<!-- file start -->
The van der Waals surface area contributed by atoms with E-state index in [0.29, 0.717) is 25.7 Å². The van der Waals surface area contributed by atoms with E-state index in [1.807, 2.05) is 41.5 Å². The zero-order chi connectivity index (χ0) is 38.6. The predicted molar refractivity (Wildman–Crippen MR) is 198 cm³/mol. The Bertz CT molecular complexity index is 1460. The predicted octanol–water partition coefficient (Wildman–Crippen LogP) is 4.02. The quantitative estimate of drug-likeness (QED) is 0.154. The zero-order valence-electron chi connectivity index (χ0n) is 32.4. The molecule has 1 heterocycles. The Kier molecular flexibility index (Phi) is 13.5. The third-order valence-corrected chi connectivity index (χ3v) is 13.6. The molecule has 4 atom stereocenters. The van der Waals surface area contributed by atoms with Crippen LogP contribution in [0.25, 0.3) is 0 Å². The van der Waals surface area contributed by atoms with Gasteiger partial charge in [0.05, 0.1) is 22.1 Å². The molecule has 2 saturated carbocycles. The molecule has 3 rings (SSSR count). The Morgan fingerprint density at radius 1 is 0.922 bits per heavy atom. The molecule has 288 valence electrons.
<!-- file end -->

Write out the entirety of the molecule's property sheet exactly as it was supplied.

The van der Waals surface area contributed by atoms with E-state index in [0.29, 0.717) is 25.7 Å². The van der Waals surface area contributed by atoms with E-state index in [1.807, 2.05) is 41.5 Å². The zero-order chi connectivity index (χ0) is 38.6. The predicted molar refractivity (Wildman–Crippen MR) is 198 cm³/mol. The Bertz CT molecular complexity index is 1460. The predicted octanol–water partition coefficient (Wildman–Crippen LogP) is 4.02. The quantitative estimate of drug-likeness (QED) is 0.154. The zero-order valence-electron chi connectivity index (χ0n) is 32.4. The molecule has 1 heterocycles. The Kier molecular flexibility index (Phi) is 13.5. The third-order valence-corrected chi connectivity index (χ3v) is 13.6. The molecule has 4 atom stereocenters. The van der Waals surface area contributed by atoms with Crippen LogP contribution in [0.25, 0.3) is 0 Å². The van der Waals surface area contributed by atoms with Gasteiger partial charge in [0.05, 0.1) is 22.1 Å². The molecule has 2 saturated carbocycles. The molecule has 3 rings (SSSR count). The Morgan fingerprint density at radius 1 is 0.922 bits per heavy atom. The molecule has 288 valence electrons.